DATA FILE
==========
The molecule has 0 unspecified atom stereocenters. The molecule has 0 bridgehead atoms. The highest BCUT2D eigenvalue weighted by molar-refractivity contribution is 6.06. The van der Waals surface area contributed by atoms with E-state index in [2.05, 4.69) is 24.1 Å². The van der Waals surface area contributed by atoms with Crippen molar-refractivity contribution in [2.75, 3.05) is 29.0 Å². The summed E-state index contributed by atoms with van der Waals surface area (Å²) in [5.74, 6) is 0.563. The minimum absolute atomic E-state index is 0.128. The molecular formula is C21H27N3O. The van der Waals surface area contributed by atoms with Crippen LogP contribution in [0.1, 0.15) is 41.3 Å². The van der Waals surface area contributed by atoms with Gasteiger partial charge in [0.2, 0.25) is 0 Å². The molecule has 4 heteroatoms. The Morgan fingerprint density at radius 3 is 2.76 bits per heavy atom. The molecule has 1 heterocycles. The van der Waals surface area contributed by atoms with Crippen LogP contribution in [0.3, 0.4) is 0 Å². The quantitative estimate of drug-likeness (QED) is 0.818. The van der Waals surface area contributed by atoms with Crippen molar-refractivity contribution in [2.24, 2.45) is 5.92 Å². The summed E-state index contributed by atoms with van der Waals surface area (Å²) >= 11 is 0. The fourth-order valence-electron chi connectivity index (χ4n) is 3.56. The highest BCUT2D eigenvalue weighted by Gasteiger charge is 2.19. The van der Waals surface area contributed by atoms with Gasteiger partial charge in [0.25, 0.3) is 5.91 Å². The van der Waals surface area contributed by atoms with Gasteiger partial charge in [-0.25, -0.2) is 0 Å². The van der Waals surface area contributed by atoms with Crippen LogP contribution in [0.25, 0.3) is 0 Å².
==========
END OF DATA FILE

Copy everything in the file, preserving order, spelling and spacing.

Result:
The molecule has 0 unspecified atom stereocenters. The molecule has 0 bridgehead atoms. The highest BCUT2D eigenvalue weighted by molar-refractivity contribution is 6.06. The van der Waals surface area contributed by atoms with E-state index in [2.05, 4.69) is 24.1 Å². The van der Waals surface area contributed by atoms with Crippen molar-refractivity contribution in [2.75, 3.05) is 29.0 Å². The summed E-state index contributed by atoms with van der Waals surface area (Å²) in [5.74, 6) is 0.563. The minimum absolute atomic E-state index is 0.128. The molecular formula is C21H27N3O. The van der Waals surface area contributed by atoms with Crippen LogP contribution in [0.1, 0.15) is 41.3 Å². The van der Waals surface area contributed by atoms with Gasteiger partial charge in [0.2, 0.25) is 0 Å². The molecule has 4 heteroatoms. The Morgan fingerprint density at radius 3 is 2.76 bits per heavy atom. The molecule has 1 heterocycles. The van der Waals surface area contributed by atoms with Crippen LogP contribution in [0.3, 0.4) is 0 Å². The quantitative estimate of drug-likeness (QED) is 0.818. The van der Waals surface area contributed by atoms with Crippen molar-refractivity contribution in [2.24, 2.45) is 5.92 Å². The summed E-state index contributed by atoms with van der Waals surface area (Å²) >= 11 is 0. The fourth-order valence-electron chi connectivity index (χ4n) is 3.56. The highest BCUT2D eigenvalue weighted by Gasteiger charge is 2.19. The van der Waals surface area contributed by atoms with Gasteiger partial charge in [0.25, 0.3) is 5.91 Å². The van der Waals surface area contributed by atoms with Gasteiger partial charge in [-0.25, -0.2) is 0 Å². The van der Waals surface area contributed by atoms with Crippen LogP contribution in [0.25, 0.3) is 0 Å².